It was in the early morning hours that the vessel was put aground on Gil Island and sank shortly thereafter, resulting in the loss of two lives. A follow up inquiry by BC Ferries provided a report which blamed human error for the accident and singled out three other crew members for the string of events that led to the sinking of the Queen of the North.

With his reinstatement expected by May 25th, BC Ferries will now have to negotiate an agreement on compensation it owes for lost wages, benefits and interest since April 15, 2008.

Photo above from Canada.com

Wednesday, March 25, 2009

Podunk Below the Masthead, Tuesday, March 24, 2009

Sharing the experiences of the Maori, thirty days notice for the Inlander's owner and a former Rupertite longs for the luge, three of the items of note in the Tuesday edition of the Daily News.

PRIOR LEADER OF MAORI SHARES ABORIGINAL - GOV'T RELATIONSHIPS-- Maori leader Teru White shared his experiences of aboriginal self sufficiency in New Zealand with residents of Port Simpson on Monday night, outlining how the Maori people found ways to reduce dependence on governmental influence and became more self sustaining through the recent years. Similar interests would seem to inter twine the two peoples, the Maori have developed their lifestyle along fishing and tourism industries, similar industries as those First Nations of the North coast.

White was brought to the north coast by author Calvin Helin, who has long been a critic of the current structure of band councils and the Assembly of First Nations system and brought White to his hometown to share his stories and to help spark the spirit to take matters of development into their own hands at Lax Kw'alaams.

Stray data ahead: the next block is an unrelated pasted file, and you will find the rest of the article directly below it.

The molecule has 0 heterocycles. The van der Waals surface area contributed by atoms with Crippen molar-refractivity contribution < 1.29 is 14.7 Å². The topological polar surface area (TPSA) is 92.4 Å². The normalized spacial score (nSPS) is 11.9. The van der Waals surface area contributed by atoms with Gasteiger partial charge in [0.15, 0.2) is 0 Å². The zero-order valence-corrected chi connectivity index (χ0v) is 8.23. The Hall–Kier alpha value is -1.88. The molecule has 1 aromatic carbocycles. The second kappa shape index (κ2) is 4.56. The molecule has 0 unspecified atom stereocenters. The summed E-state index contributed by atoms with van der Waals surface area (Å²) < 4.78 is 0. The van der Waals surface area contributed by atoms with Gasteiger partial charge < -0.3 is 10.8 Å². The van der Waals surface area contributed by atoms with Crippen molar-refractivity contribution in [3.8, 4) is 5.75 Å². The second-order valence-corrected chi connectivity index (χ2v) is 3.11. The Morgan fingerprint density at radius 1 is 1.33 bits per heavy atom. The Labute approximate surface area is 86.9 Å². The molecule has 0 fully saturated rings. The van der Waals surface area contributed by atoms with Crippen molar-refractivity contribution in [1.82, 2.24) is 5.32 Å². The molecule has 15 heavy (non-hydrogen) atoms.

Elsewhere in Tuesday's paper, the Inlander Hotel, currently a burned out eyesore in the downtown core has been issued a thirty day demolition order by City Council. The order was unanimously passed by council at their March 23rd session, a number of councillors spoke out in favour of the order expressing their concerns over the nature of the structure and the hazards it may pose in its current state of damage.

Owner Ivan Rudman had been contacted earlier in the month by the Fire Chief regarding the public safety concerns but with the lack of progress in demolition since the March 4th fire, council stepped in and provided their order of demolition. The building currently sits as a burned out half shell of a building and has been the scene of occasional scavenging over the last few weeks. Monday's order should result in it's demolition and removal as a civic eyesore just before the spring and summer tourist season gets underway.

City council also received a presentation from 15 year old Emily Rudderham, who is working hard to make sure that Prince Rupert is one of the participating communities of Earth Hour this year, which takes place on March 28th from 8:30 to 9:30. Miss Rudderham outlined her hopes for the city's involvement and is looking for those willing to help out to step up and join her. City council did it's part, passing a motion later that evening naming Prince Rupert as an active supporter of Earth Hour.

With thoughts of 2010 on his mind, a former Rupertite has his eyes set on the luge track for the Vancouver Games. Tuesday's Daily News sports page profiled Brendan Hauptman, who left Prince Rupert in 1996 as a youngster now is a member of the senior men's luge team. As he continues with his training and works his way up the rankings nationally, he has ambitions to make it into the Olympic team line up.

Total pages in Tuesday's paper (12)

Highway of Tears to be featured in German magazine

Two German journalists have just concluded their own journey along the Highway of Tears, as they travelled Highway 16 from Prince George to Prince Rupert.

The Prince George Citizen provided a glimpse into their efforts with an on line feature on Tuesday that outlined the efforts of writer Dirk Bˆttcher and photographer Birthe Piontek who have been detailing the cases of the missing and murdered of Highway 16, stopping in a number of communities along the way to share the stories and the sorrow of those that have disappeared.